Culture Shock in Japan: What to Expect
You’re here, you’re in Japan. You’re living the dream! Everything is new and exciting, from the fantastic Kyoto temples nearby, to the Japanese classmates you’ve met in your new club activities.
When you go abroad to study for an extended period of time, and not for a two-week vacation, though, you may realize after a while that you’ve brought along a guest you didn’t really invite. This unwelcome guest is called culture shock. Don’t worry, though—it tends to tag along with all students who are studying abroad in a culture different from their own. When it comes to culture shock, first of all, know that you are not alone.
What is culture shock?
So-called “culture shock” is typically described in a series of stages. How long each of these may last (or even cycle) depends on the individual.
Stage 1: The Honeymoon Phase
As it applies to relationships, too, the honeymoon phase is a period in which you can’t get enough of your new environment. You notice differences in the culture around you largely as positives—everything is new and thrilling! During this period, you are looking at Japan very much like a tourist or other short-term visitor would.
Stage 2: Culture Shock
This phase is also variously referred to as the “frustration” or “negotiation” stage, and typically begins after a person has spent a while in a foreign country. The happy glow of the honeymoon phase has begun to wear off, and your surroundings no longer look so foreign. Since you’ve started to get used to things around you, the food, people, and culture that were so exciting before don’t thrill you with the same newness. Instead, the differences you notice tend to be negative. During this stage, you may feel confused and frustrated, and feel compelled to criticize your host culture, and suggest the “right way” of doing things (i.e. how you did things back in your home country). You may feel frustrated at your ability to communicate. Some people may feel down, or homesick during this period.
And that’s ok!
This is an adjustment stage that most people go through. Try not to let the frustrations consume you: seek support from friends. It helps to feel understood, so share your annoyances with friends, but try to keep an open mind.
Stage 3: Adjustment
There is light at the end of the tunnel! After several months, you start to know what to expect in your new host culture. Things may not feel shiny-new, but you understand your surroundings a bit better, so differences don’t come as a shock or aggravation. During this stage, you’ll begin to figure out how to navigate in Japanese culture. You will begin to notice positives in the cultural norms around you.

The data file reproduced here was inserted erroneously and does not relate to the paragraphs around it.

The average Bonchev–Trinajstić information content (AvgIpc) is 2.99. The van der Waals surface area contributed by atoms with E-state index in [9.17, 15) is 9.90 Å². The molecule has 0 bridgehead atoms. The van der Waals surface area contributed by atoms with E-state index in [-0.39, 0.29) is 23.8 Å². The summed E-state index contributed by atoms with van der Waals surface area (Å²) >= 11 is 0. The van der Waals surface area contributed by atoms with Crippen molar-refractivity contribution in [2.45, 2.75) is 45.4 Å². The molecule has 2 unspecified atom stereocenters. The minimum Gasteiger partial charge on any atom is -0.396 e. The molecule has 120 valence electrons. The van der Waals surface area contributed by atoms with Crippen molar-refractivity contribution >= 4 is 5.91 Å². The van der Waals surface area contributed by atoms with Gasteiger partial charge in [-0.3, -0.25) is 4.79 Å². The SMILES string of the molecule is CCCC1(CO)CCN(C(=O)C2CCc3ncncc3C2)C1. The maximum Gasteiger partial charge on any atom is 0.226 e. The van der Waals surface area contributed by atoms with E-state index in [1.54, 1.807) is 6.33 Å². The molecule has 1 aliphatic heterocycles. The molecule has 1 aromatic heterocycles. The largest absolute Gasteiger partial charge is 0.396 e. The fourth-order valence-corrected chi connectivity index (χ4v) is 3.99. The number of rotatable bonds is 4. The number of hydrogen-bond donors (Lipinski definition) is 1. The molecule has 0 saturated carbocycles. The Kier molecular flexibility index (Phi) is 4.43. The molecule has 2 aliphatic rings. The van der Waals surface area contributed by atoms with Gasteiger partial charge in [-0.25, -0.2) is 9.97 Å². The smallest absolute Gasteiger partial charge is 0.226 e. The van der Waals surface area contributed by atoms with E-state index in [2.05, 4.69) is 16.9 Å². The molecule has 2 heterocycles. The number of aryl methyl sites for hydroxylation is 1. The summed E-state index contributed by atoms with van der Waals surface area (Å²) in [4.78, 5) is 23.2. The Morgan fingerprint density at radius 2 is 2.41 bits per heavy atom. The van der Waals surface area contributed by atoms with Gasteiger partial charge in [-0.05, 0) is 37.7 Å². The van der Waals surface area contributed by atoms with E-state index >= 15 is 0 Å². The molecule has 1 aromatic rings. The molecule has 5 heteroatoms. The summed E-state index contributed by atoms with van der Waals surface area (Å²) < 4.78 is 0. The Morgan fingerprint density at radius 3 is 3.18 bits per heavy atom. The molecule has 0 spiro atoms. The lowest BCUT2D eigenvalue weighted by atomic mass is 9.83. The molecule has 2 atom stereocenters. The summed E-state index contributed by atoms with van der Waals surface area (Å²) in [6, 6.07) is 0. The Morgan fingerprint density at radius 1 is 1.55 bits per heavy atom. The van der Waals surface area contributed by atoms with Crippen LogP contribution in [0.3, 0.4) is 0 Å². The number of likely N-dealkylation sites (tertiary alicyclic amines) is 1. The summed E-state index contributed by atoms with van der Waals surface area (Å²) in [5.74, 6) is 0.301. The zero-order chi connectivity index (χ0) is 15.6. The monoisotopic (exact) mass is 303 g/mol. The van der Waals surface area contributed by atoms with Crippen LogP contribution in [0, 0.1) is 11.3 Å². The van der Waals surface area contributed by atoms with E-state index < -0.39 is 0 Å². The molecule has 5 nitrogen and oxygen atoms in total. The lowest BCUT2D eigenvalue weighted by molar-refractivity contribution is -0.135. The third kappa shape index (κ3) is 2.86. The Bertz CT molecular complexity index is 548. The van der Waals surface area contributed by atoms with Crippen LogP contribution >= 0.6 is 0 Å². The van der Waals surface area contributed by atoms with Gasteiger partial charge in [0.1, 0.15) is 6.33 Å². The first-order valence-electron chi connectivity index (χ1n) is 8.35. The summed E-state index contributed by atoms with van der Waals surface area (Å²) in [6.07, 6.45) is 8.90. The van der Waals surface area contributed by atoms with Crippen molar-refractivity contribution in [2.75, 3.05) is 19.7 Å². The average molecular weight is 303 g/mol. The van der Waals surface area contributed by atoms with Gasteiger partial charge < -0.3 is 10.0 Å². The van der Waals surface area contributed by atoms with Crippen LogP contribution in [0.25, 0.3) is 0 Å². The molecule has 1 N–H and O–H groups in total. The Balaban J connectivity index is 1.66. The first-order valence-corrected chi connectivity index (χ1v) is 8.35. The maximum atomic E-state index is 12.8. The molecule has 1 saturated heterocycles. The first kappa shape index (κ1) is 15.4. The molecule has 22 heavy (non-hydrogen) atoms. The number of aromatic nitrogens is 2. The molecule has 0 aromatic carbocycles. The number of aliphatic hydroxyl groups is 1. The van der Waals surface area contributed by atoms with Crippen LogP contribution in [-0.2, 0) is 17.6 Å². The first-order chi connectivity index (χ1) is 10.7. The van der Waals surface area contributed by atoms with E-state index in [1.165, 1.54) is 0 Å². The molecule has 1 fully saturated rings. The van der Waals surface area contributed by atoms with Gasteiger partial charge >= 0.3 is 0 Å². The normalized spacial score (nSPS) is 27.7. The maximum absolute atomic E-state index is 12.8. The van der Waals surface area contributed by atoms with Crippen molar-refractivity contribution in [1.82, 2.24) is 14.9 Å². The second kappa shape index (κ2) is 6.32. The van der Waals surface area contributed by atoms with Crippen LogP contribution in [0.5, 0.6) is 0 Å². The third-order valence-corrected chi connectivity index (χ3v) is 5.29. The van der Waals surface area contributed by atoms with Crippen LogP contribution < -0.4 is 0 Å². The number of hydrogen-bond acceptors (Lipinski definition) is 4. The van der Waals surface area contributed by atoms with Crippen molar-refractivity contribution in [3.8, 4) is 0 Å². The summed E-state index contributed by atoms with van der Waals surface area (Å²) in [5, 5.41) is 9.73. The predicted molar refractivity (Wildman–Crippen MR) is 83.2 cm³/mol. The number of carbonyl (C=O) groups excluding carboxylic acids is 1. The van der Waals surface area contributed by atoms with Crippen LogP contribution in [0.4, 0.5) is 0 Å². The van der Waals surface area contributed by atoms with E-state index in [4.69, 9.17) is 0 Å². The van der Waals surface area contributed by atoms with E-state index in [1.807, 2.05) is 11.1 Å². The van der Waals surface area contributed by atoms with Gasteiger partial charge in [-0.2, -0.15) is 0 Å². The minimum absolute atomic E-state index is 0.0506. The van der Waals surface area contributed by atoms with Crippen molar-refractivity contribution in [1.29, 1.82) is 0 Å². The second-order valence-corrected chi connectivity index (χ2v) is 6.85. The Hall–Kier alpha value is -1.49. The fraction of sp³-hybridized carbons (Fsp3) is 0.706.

Stage 4: Adaptation/Assimilation
During the final phase of culture shock, which may come in months or years, a person will feel comfortable and familiar with their host culture. This doesn’t mean complete cultural understanding or conversion, but that you are able to navigate your environment with ease, and participate fully in your host culture.
Some even add an additional two stages, in which a person may start with the elation of the honeymoon phase, enter a period of frustration and annoyance, and then adjust, but superficially. After this “surface adjustment,” a person may find themselves deep into culture shock again as they face difficulties regarding deeper cultural facets and/or interpersonal issues. These periods are then followed by assimilation and adaptation.
Many also experience what’s known as “reverse culture shock” when they go back to their home countries.
Kyoto Students Share Their Experiences with Culture Shock
Don’t take our word for it: we asked a group of students studying in Kyoto about times when they experienced culture shock.
Mono (Indonesia): “[While in Kyoto,] I’ve often wondered why the city is so clean even though there are almost no trash cans. It didn’t occur to me that I’d have to take it home with me at first.”
Hyejin (Korea): “Kyoto is pretty strict about how people separate their trash, too.”
Katrina (United States): “Whenever I see someone hesitating by the [different kinds of] trash cans at school, I know it’s a new international student. They’ll go to throw something away, stop in front of all the bins, and look at the labels on all of them. There are bins for paper, plastic, and burnable, but when you have a piece of plastic with a paper lid stuck on it, [new students] often get confused. (laughs)”